Dominic was a second place winner of the 2020 NJCTS Scholarship Award.
This was the essay he included with his application.
As a kid I often felt like a misfit, and developing Tourette Syndrome didn’t help. I’ve always been quirky, but for a while, TS made me glaringly strange. Unlike a lot of kids with Ts who start to tic when they are very young, my tics seemed to appear from nowhere when I was fourteen. I was ashamed of it and afraid of how other would see me. I didn’t understand my TS, and know others wouldn’t either. For a while I tried to hide myself away, but after two months of isolation and coming to terms with my disorder, I know I had to go back.
So, when I developed the courage, I met with school administrators to develop some plans. It was my first experience advocating for myself and it made me more confident in my abilities to talk openly about my TS. Back in public, I received a lot of support from friends and adults, but also pity and some looks of annoyance or disgust. I came to realize that these negative reactions did not stem from malice, but from an ignorance of TS. I felt a responsibility to talk candidly about my disorder to dispel the stigma around it. When I gave people the opportunity to talk about Tourette’s, they had lots of questions, and my TS started to lose its status as taboo and weird. The difference that open honest conversation made in my life motivated me to become a Youth Advocate for the New Jersey Center for Tourette Syndrome.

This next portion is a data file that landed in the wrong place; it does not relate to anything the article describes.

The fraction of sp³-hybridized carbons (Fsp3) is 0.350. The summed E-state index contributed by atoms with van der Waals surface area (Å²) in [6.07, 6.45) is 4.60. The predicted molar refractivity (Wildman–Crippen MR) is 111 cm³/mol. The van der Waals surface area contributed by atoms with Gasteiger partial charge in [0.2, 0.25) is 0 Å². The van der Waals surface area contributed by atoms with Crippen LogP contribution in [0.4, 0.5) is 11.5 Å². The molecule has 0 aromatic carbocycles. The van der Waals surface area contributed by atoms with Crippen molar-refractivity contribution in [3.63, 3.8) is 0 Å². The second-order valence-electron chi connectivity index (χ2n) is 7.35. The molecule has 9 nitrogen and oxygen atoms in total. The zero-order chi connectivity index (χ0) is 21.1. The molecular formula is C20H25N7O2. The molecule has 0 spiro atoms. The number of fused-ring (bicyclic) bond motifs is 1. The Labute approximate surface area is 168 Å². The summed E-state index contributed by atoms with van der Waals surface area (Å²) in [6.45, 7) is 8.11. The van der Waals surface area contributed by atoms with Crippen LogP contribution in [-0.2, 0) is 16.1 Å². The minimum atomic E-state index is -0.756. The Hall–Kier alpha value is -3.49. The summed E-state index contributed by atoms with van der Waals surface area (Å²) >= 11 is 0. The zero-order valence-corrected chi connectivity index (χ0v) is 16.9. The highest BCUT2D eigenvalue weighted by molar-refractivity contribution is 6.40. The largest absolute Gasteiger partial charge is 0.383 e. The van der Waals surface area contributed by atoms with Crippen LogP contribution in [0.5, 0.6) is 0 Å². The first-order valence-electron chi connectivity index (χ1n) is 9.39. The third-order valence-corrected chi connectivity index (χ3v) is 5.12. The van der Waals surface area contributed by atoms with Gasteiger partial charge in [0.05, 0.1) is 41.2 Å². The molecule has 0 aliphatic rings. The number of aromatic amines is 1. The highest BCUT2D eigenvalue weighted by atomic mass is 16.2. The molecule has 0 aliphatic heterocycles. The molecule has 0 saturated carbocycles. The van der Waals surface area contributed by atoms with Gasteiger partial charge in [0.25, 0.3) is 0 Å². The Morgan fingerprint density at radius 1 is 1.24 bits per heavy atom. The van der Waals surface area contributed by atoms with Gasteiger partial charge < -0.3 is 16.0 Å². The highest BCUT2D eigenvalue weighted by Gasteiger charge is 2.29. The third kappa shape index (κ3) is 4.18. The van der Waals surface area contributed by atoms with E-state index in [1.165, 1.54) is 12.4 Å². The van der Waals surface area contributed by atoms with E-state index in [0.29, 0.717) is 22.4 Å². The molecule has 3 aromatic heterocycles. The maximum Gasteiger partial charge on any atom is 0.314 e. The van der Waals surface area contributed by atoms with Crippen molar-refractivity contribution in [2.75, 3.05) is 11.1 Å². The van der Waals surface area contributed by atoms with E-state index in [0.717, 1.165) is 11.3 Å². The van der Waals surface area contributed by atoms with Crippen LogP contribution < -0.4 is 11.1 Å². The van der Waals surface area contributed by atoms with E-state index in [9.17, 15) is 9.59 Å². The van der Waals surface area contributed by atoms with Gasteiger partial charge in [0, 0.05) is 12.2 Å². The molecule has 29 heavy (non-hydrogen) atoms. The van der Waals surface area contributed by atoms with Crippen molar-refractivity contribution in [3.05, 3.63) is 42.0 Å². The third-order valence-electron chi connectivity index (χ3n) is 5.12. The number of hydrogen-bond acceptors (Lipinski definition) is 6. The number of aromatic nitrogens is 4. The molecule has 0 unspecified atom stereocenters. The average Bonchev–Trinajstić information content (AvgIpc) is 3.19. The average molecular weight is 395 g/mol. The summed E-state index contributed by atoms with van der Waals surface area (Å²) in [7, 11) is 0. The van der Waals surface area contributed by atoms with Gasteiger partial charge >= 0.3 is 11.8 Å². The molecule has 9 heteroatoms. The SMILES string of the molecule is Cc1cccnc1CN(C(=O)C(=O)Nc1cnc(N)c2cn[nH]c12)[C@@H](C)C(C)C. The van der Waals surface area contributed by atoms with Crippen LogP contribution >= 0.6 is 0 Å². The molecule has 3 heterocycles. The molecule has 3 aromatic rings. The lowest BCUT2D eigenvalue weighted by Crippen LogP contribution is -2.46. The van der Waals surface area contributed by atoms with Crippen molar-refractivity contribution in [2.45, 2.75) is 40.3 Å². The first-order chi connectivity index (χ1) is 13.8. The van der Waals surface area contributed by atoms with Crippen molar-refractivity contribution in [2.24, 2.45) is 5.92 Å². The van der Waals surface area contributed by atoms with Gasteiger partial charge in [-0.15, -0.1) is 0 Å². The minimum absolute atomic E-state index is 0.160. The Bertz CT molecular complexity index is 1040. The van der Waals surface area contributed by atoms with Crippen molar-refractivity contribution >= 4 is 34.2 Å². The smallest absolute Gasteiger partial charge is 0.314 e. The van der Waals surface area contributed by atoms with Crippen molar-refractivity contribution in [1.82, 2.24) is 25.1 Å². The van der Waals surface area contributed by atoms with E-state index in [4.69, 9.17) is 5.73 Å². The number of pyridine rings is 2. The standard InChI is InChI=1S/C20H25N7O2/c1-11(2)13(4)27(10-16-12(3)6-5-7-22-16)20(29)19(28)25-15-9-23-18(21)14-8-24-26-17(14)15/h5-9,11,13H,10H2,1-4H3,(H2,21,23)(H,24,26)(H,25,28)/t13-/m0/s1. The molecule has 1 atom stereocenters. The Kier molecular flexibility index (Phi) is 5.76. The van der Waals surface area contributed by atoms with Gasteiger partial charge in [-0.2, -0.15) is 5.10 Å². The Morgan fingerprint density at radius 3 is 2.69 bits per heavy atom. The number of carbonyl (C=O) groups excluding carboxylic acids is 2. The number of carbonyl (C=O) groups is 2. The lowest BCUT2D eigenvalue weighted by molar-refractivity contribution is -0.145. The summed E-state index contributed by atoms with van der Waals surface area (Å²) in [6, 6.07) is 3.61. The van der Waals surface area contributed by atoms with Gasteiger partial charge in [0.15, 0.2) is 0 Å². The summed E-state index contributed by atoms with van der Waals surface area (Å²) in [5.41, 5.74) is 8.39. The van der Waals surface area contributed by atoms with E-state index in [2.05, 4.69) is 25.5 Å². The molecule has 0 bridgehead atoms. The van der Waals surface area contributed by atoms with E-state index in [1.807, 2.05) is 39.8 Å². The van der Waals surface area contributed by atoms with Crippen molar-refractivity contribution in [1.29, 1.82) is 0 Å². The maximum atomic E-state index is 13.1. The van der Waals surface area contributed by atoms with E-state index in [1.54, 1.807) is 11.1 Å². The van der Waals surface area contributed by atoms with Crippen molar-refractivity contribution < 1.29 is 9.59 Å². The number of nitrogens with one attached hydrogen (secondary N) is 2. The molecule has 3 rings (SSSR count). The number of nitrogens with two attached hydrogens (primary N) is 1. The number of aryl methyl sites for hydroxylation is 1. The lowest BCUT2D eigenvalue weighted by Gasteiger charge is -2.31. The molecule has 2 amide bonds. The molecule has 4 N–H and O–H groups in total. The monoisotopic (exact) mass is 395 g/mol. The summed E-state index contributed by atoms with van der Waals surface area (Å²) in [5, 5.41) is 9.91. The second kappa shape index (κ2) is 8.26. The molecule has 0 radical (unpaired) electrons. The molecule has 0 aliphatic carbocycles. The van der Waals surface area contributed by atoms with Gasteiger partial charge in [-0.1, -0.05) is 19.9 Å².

My Tourette Syndrome has provided me the opportunity to do meaningful work that I love. It has allowed me to share my story, build my confidence and public speaking skills, and make a difference in others’ lives. I get to have conversations about TS not driven by mockery or stymied by fear of offending, but spurred by genuine curiosity about someone else’s experience. At my presentations, I try to spread ideas about understanding and empathy that are universal and not particular to Tourette’s. I speak about bullying and becoming more aware of how our actions affect people. Through volunteering as an advocate and advocating in my own life, I have learned that although my struggle is unique, struggling is not. When I open up, others are more willing to be vulnerable, and the differences that isolated us become connections.
Whether I am ticking, advocating for TS, or just going about my daily life, Tourette Syndrome is an inseparable part of who I am. For years my tics have waxed and waned, but mostly been mild. Still, I feel energetic, spontaneous, and motivated much of the time, often experiencing the sudden urge to go for a run or climb a tree. I am goofy, witty, and frequently make jokes or dance whenever I feel like. This energy and impulsiveness may be related to my Tourette’s or it may just be who I am. Honestly and philosophically, there is no difference. Having Tourette Syndrome has been challenging and confusing for much of my life, but it has made me stronger, more empathetic, and more mature. I believe I am better off because of my Tourette Syndrome, but I cannot say it with certainty. All I can say is I do not know who I would be without it.